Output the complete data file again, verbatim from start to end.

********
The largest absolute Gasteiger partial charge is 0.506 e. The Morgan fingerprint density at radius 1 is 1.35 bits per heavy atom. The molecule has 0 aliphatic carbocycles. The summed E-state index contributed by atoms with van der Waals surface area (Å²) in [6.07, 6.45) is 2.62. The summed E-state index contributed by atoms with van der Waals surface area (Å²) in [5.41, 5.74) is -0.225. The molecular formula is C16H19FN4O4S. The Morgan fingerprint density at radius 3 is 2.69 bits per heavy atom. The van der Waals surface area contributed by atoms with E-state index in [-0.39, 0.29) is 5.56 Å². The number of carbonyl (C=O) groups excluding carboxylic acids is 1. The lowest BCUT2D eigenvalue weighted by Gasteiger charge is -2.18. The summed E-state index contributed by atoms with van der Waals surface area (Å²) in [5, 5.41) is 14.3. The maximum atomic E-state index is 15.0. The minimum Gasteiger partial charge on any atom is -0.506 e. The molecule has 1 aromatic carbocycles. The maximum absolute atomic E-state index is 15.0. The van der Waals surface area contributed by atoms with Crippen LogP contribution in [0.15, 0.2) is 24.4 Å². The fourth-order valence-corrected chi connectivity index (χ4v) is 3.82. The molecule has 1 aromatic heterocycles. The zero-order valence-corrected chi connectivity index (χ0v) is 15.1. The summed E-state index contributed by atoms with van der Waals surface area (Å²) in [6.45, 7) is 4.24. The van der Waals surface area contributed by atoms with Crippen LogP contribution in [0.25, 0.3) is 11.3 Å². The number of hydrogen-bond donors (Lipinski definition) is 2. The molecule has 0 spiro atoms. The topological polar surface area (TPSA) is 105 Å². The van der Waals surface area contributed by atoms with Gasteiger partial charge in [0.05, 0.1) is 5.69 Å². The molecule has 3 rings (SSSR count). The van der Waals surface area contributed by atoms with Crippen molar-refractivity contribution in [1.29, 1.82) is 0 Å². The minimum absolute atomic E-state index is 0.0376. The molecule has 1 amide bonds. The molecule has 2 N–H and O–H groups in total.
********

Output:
The largest absolute Gasteiger partial charge is 0.506 e. The Morgan fingerprint density at radius 1 is 1.35 bits per heavy atom. The molecule has 0 aliphatic carbocycles. The summed E-state index contributed by atoms with van der Waals surface area (Å²) in [6.07, 6.45) is 2.62. The summed E-state index contributed by atoms with van der Waals surface area (Å²) in [5.41, 5.74) is -0.225. The molecular formula is C16H19FN4O4S. The Morgan fingerprint density at radius 3 is 2.69 bits per heavy atom. The van der Waals surface area contributed by atoms with E-state index in [-0.39, 0.29) is 5.56 Å². The number of carbonyl (C=O) groups excluding carboxylic acids is 1. The lowest BCUT2D eigenvalue weighted by Gasteiger charge is -2.18. The summed E-state index contributed by atoms with van der Waals surface area (Å²) in [5, 5.41) is 14.3. The maximum atomic E-state index is 15.0. The minimum Gasteiger partial charge on any atom is -0.506 e. The molecule has 1 aromatic carbocycles. The maximum absolute atomic E-state index is 15.0. The van der Waals surface area contributed by atoms with Crippen LogP contribution in [0.15, 0.2) is 24.4 Å². The fourth-order valence-corrected chi connectivity index (χ4v) is 3.82. The molecule has 1 aromatic heterocycles. The zero-order valence-corrected chi connectivity index (χ0v) is 15.1. The summed E-state index contributed by atoms with van der Waals surface area (Å²) in [6.45, 7) is 4.24. The van der Waals surface area contributed by atoms with Crippen LogP contribution in [0.25, 0.3) is 11.3 Å². The number of hydrogen-bond donors (Lipinski definition) is 2. The molecule has 0 spiro atoms. The topological polar surface area (TPSA) is 105 Å². The van der Waals surface area contributed by atoms with Gasteiger partial charge in [0.05, 0.1) is 5.69 Å². The molecule has 3 rings (SSSR count). The van der Waals surface area contributed by atoms with Crippen molar-refractivity contribution in [1.29, 1.82) is 0 Å². The minimum absolute atomic E-state index is 0.0376. The molecule has 1 amide bonds. The molecule has 2 N–H and O–H groups in total.